What have you been talking about for the last several years of wandering here in Perryville? Have you been mostly busy pondering Christ’s death and resurrection, or his second coming? Have you been struggling in congregational conflict over how we might give even more of our funding to service in the community, to overseas missions, or to supporting Seminaries? Have you been encouraging each other to live on less and less luxury in order to feed orphans and widows with more than a few boxes of cereal a month? Have you been vigorously debating how together you might give up all that you have in time, talents and tithes, for the sake of the Kingdom, in order to bring even one more cup of water to a child in my name? Have you taken vows of silence and repentance, to force yourselves to cease boasting of your own works, in order to contemplate the goodness of our God in Christ? Have you done nothing but pray, kyrie eleison, “Lord, have mercy”?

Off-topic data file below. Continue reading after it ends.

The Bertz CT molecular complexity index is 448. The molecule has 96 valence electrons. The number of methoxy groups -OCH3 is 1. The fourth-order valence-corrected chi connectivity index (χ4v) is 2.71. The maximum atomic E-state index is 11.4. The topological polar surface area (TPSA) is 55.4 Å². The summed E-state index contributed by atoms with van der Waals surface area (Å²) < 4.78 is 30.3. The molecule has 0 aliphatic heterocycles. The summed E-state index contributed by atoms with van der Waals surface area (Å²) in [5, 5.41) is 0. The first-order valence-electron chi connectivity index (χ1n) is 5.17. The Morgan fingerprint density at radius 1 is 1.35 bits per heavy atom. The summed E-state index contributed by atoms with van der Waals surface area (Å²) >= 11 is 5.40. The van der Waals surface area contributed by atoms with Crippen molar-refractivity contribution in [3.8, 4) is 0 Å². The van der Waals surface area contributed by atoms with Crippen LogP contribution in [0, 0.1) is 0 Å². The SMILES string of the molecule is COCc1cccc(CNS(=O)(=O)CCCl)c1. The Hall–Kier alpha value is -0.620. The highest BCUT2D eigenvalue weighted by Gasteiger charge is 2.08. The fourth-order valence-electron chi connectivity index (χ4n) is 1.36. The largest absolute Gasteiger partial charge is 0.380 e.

Do you want to really want to be first line at the judgment, eager to point to all of your hard works, to stack them in a nice little pile and see just how much you amount to? What will happen if God grants you that wish? The Greek word gehenna, which we translate as hell, was the local name for the garbage dump outside of town, where spontaneous combustion meant that the fires were always blazing. It was full of worms and maggots, and it stank like nothing you’ve ever experienced.

Do you think God needs even one of your good works? Does the Creator need the creature? He could raise up children from stones if he needed to be praised.

I have heard it said that we here in Perryville have sweated and bled for the Church. I have heard it said that the Church has been built upon our suffering and sacrifice. I have heard it said, and as a Christian this language has made me cringe.